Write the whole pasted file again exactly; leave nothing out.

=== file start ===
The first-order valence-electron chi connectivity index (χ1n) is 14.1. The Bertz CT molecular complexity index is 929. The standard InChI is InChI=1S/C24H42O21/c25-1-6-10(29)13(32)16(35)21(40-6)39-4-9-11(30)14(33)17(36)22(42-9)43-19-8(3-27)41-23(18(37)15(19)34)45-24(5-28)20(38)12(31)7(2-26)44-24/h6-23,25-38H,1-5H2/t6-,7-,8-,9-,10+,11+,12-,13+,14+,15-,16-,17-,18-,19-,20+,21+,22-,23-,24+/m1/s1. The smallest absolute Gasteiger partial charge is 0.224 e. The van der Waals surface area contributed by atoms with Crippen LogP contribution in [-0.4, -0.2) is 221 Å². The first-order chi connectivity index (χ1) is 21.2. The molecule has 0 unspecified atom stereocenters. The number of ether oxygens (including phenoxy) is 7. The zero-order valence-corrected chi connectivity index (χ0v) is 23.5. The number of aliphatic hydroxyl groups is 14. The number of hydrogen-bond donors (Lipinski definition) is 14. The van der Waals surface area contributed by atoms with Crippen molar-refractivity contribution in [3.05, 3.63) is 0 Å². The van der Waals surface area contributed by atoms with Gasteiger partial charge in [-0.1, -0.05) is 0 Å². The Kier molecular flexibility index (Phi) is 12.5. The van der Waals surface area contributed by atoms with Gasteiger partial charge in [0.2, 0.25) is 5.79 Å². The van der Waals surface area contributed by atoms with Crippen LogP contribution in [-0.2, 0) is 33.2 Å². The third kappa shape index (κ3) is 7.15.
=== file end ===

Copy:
The first-order valence-electron chi connectivity index (χ1n) is 14.1. The Bertz CT molecular complexity index is 929. The standard InChI is InChI=1S/C24H42O21/c25-1-6-10(29)13(32)16(35)21(40-6)39-4-9-11(30)14(33)17(36)22(42-9)43-19-8(3-27)41-23(18(37)15(19)34)45-24(5-28)20(38)12(31)7(2-26)44-24/h6-23,25-38H,1-5H2/t6-,7-,8-,9-,10+,11+,12-,13+,14+,15-,16-,17-,18-,19-,20+,21+,22-,23-,24+/m1/s1. The smallest absolute Gasteiger partial charge is 0.224 e. The van der Waals surface area contributed by atoms with Crippen LogP contribution in [-0.4, -0.2) is 221 Å². The first-order chi connectivity index (χ1) is 21.2. The molecule has 0 unspecified atom stereocenters. The number of ether oxygens (including phenoxy) is 7. The zero-order valence-corrected chi connectivity index (χ0v) is 23.5. The number of aliphatic hydroxyl groups is 14. The number of hydrogen-bond donors (Lipinski definition) is 14. The van der Waals surface area contributed by atoms with Crippen molar-refractivity contribution in [3.05, 3.63) is 0 Å². The van der Waals surface area contributed by atoms with Gasteiger partial charge in [-0.1, -0.05) is 0 Å². The Kier molecular flexibility index (Phi) is 12.5. The van der Waals surface area contributed by atoms with Gasteiger partial charge in [0.2, 0.25) is 5.79 Å². The van der Waals surface area contributed by atoms with Crippen LogP contribution in [-0.2, 0) is 33.2 Å². The third kappa shape index (κ3) is 7.15.